What is a “Sports Lawyer”?
The sports industry is complex and there is a growing demand for qualified sports law professionals with an array of expertise in law to effectively represent their clients whether they are professional or amateur athletes, leagues or clubs, sports venues and stadium owners and operators, or businesses or sports organizations.
Though “sports law” may sound niche, it is actually a broad industry crossing many areas of law.
Sports lawyers usually require skills like negotiation, drafting, and arbitration plus knowledge of various areas of law including: contracts, labor, antitrust, tax, intellectual property and media law. Other areas of law, like immigration, can also come into play for foreign athletes and international leagues or clubs.
Why the Sports Law track within the Entertainment, Arts and Sports Law LL.M.?
By studying under the umbrella, it is possible to get the broad range of skills necessary for today’s “sports law” practice.
Topics and courses that were once thought to relate exclusively to entertainment or art can also affect the sports sphere—sports personalities can have brand sponsorships, parts in films or TV shows, their likeness branded in video games or clothing, and more.
This track is ranked #1 in the U.S. by llm-guide and provides U.S. and international attorneys and law students superior training and an edge when breaking into this competitive industry.
Courses and Requirements
The LL.M. is two semesters consisting of required and elective courses, and a practicum. All courses are taught by Law School faculty and prominent practicing attorneys. The blended nature of the LL.M. enables students to maximize their studies and create a curriculum to match individual professional interests.
See Requirements for International Students Who Plan to Take the NY Bar
International students have the option to do a special course of study in the LL.M. in Entertainment, Arts, and Sports Law to accumulate enough credits to comply with the State Board of Law Examiners’ requirements to qualify to sit for the New York Bar Exam. These students still complete the LL.M. in the same two-semester period and earn the same degree. If an international student does not want to take the N.Y. bar (or wants to take additional courses) he or she can use the additional courses for study of EASL electives of their choice.
Required Track Courses:
Sports Law (2 credits)
Negotiating and Drafting Sports Venue Agreements (2 credit)
Negotiating and Drafting the Purchase of a Minor League Baseball Team (1 credit)
Copyright Law (3 credits)
Trademark Law (2 credits)
Practicum (2 credits)
Required Elective Courses (that may be Substituted with Director's Permission):
NCAA Amateurism (1 credit)
Representing the Professional Athlete (1 credit)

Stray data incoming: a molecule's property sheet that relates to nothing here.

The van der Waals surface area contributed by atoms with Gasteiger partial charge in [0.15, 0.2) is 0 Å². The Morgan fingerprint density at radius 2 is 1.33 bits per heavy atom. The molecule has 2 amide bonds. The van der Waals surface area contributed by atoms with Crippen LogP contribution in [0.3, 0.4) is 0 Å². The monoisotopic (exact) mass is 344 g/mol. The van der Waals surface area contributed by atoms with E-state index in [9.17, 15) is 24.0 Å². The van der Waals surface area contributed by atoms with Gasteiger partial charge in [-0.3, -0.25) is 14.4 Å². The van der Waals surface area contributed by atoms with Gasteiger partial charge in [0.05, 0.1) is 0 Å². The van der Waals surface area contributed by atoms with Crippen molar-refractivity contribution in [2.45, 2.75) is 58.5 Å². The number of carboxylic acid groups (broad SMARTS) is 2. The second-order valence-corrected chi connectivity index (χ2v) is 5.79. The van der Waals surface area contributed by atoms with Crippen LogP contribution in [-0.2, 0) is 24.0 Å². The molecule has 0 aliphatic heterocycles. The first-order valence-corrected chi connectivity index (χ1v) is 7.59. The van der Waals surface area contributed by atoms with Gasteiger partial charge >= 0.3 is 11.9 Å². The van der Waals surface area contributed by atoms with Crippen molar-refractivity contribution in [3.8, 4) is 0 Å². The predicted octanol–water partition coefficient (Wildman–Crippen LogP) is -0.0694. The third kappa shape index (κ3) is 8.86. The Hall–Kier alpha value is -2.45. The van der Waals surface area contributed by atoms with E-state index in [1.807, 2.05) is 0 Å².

Required NY Bar Courses:
* This course complies with the State Board of Law Examiners’ requirements to qualify to sit for the New York Bar Exam.
PREREQUISITES (4 of 6 required or equivalent): Administrative Law, Antitrust, Business Associations, Federal Income Tax, Labor Law, Trusts and Estates
Sports Law - Surveys antitrust, labor (collective bargaining, arbitration), publicity/privacy rights, and anti-discrimination law with a focus on the laws governing professional and collegiate leagues, teams and athletes.
Negotiation and Drafting Sports Venue Agreements - Provides the opportunity to negotiate and draft complex agreements and deal documents (stadium leases, naming rights, sponsorships, media rights, concerts, etc.).
Purchase and Sale of a Minor League Baseball Team - Provides opportunity to conduct negotiation and drafting sessions in the role of the attorney for the Franchise Seller/Purchaser resulting in final agreement and closing.
Copyright Law - Addresses the legal protection provided under the Copyright Act of 1976 (and subsequent amendments) for artistic, musical and literary works (including computer programs).
Trademark Law - Introduces U.S. law for trademarks, service marks and trade dress; also covers related state and common law doctrines and relevant international agreements.
Practicum - Affords students the opportunity for additional training in the workplace. Placements have included: Roc Nation, NBC Sports, Charlotte Hornets, Minnesota Vikings, Legends, & Sony Music.
MIAMI LAW SPORTS LAW CONFERENCE
EXAMPLES OF ELECTIVE COURSE OPTIONS
International Sports Law
Representing the Professional Athlete
Representing the Professional Sports Franchise
Media & Entertainment in the Digital Age
Collective Bargaining in Entertainment/Sports
Entertainment Law: TV and Motion Pictures
Negotiating and Drafting for the Business of Entertainment
Union Organizing and Collective Bargaining in the Entertainment Industry
Intellectual Property: Transactions and Litigation
Business, Entertainment & Sports Immigration Law